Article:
To donate in a way that ensures your sharing is used wisely and well: 
BEYOND BORDERS

As we begin to read about and see the images of the devastation, let’s allow the grief to flow through us into prayer and action.

Mary Ann

1e4a770c-88d3-46b4-946b-ca6623ad85ee

The Quixote Center is a multi-issue grassroots organization pursuing social justice and equality. We strive to make our world, our nation, and our church more just, peaceful, and equitable in policy and practice.

Hurricane Matthew has ravaged southern Haiti, a region already fighting for survival. The storm collapsed the principal bridge connecting the region to the rest of the country, making aid and relief efforts especially challenging. Communications are largely out, and until they are restored it is impossible to know th e full extent of the damage. We are waiting to hear from two colleagues in the region. Major damages from Hurricane Matthew will be seen in lack of clean water, the destruction of homes, and the drastic depletion of livestock.

High winds and heavy rainfall have damaged homes and caused flooding of low-lying areas of Gros-Morne, but our partners report that the effects were less severe in this area than predicted. I believe that this is due in part to the massive reforestation effort that the Quixote Center network has supported in the region for more than twenty years.

I am writing to ask you to reach deep in your pocket and donate to the relief effort in the south. We will direct these funds to organizations rebuilding in Les Cayes and Jeremie. Please make a donation today to kick off the relief and rebuilding effort. A gift today will help to sustain these struggling communities in the wake of this historic storm.

From all of us at the Quixote Center and from our friends in Haiti: THANK YOU!

With Hope,

Andrew Hocchalter
To donate, CLICK HERE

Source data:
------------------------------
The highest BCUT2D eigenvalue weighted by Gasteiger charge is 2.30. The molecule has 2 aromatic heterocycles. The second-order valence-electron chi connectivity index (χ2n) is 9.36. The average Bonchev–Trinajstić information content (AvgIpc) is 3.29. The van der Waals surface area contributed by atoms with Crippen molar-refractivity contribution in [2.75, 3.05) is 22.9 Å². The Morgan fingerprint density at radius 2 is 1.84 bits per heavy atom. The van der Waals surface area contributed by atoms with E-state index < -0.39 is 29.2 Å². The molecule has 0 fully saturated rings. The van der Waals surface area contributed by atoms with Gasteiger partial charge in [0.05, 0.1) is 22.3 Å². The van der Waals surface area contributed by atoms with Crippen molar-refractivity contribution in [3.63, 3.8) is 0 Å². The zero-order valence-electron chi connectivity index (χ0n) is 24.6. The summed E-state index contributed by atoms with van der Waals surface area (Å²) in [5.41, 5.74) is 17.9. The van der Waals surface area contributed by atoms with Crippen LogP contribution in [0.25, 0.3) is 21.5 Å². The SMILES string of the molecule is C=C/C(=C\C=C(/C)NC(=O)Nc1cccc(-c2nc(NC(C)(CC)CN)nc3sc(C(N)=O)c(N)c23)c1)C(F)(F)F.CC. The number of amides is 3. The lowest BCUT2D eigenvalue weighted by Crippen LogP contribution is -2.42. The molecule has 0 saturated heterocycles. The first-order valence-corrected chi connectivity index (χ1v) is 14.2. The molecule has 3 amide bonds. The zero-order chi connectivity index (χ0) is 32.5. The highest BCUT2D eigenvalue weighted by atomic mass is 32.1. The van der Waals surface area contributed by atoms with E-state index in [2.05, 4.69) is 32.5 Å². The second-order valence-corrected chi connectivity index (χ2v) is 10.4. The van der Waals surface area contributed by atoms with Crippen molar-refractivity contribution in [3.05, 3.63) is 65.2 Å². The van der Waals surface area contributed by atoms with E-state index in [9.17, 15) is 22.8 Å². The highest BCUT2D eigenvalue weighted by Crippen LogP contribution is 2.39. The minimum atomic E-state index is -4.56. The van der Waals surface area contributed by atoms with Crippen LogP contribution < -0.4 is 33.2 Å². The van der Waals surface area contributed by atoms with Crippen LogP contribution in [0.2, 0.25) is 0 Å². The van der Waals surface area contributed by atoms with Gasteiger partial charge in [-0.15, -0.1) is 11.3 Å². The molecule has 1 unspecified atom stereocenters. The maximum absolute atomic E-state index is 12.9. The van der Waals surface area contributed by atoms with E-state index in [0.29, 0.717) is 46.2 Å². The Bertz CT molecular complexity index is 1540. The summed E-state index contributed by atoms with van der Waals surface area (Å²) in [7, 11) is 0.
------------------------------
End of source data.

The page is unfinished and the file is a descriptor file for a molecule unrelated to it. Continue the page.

Pax Christi Florida
Mercy-on-the-Manatee
505 Palm Avenue
Ellenton, FL 34222

Nancy O’Byrne
Pax Christi Florida’s Coordinator
obyrnen@bellsouth.net

matthew coming – anyone else ?

hurricanematthewvps8w120f

matthew’s coming
as many before, nobody’s connecting

like 2012 debates once more
& over again – no one’s talking

deny the thing
not til knocking down own front door

everybody from everywhere wants up
nobody from anywhere sees whats up

coasting up, ma telling it loud & clear
esp tomorrow here in central florida

last night not a soul mentions her
not mike, not tim, not moderator-self

nowhere even on google this morn
. . . what-the-hell?

~ jim

well, one observer did once ask it too . . .


grist2w72

Climate change got 82 seconds in the presidential debate

By Emma Foehringer Merchant on Sep 27, 2016

One minute and 22 seconds were spent on climate change and other environmental issues in Monday’s presidential debate — and that was pretty much all Hillary Clinton talking. (Surprise, surprise.) How does that compare to debates in past years? We ran the numbers on the past five election cycles to find out.

The high point for attention to green issues came in 2000, when Al Gore and George W. Bush spent just over 14 minutes talking about the environment over the course of three debates. The low point came in 2012, when climate change and other environmental issues got no time at all during the presidential debates. Some years, climate change came up during the vice presidential debates as well.

2016 so far: 1 minute, 22 seconds in one presidential debate. A split-second in the vice presidential debate.

2012: 0 minutes.

2008: 5 minutes, 18 seconds in two presidential debates. An additional 5 minutes, 48 seconds in a vice presidential debate.

2004: 5 minutes, 14 seconds in a single presidential debate.

2000: 14 minutes, 3 seconds in three presidential debates. 5 minutes, 21 seconds in a vice presidential debate. ( Al Gore – GW Bush )

In total, over the five election seasons we looked at, climate change and the environment got 37 minutes and 6 seconds on the prime-time stage during the presidential and vice presidential debates. That’s out of more than 1,500 minutes of debate. Not an impressive showing.